Short-term nutrient reduction reduces cover of an invasive winter annual grass without negatively impacting the soil microbial community.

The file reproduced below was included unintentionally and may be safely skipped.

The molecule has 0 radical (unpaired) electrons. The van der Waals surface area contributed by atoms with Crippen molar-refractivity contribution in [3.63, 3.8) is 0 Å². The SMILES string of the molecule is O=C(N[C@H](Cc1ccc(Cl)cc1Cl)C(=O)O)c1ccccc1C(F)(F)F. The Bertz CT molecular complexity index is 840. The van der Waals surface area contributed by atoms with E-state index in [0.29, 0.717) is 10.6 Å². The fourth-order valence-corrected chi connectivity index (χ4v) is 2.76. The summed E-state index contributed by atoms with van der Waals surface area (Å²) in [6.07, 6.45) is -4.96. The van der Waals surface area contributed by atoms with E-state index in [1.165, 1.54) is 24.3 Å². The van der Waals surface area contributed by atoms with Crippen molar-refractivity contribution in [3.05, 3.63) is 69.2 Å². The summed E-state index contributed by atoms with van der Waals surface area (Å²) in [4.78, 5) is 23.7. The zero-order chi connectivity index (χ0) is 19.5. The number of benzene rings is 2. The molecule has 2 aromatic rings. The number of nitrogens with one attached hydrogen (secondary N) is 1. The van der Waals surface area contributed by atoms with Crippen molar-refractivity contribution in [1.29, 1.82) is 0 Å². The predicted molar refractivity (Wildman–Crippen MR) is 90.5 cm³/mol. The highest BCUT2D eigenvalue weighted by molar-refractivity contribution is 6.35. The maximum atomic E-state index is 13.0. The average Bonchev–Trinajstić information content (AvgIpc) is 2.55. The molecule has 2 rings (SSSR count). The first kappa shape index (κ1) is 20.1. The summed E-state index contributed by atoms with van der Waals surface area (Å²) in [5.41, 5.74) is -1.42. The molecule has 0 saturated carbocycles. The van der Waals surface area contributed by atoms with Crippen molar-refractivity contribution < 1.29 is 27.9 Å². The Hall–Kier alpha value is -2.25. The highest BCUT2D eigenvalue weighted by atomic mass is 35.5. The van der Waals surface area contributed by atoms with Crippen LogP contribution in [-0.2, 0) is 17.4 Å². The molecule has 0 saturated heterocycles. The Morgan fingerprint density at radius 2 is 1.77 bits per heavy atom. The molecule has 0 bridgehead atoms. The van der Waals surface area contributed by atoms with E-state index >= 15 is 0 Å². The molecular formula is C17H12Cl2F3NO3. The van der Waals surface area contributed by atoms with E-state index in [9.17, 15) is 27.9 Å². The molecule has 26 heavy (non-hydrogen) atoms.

Invasive winter annual grasses have degraded ecosystems around the world, forming large monocultures. However, common management methods, such as tillage, herbicide, and prescribed burning, also reduce native plant diversity and harm the soil microbial community. Early-season, short-term nutrient reduction applied to intact vegetation to manage invasive winter annual grasses could potentially decrease their abundance, while not impacting later season species. Low rates of sucrose, a labile carbon, were applied in a Pacific Northwest semiarid grassland in early spring to stimulate microbial growth and reduce nutrient availability to the invasive grass Ventenata dubia. Inorganic nitrogen was tracked throughout the experiment and plant and soil microbial community changes were determined at the end of the growing season. Sucrose application reduced nitrogen at the beginning of the season, but effects did not persist to mid-May when most plants were still active and soil moisture was not limiting. Treatments reduced V. dubia cover, per area seed production, and seed mass with no corresponding impact on perennial or other annual plants, except at the highest application rate when annual cover was reduced by 2%. The soil microbial community, determined via phospholipid fatty acid and neutral lipid fatty acid analysis, and the soil nematode community were largely unchanged at the end of the growing season with no reduction in the abundance of arbuscular mycorrhizal fungi. This short-term nutrient reduction method has the potential to not only target invasive winter annual grasses, but any plants that are active earlier or later than the rest of the community.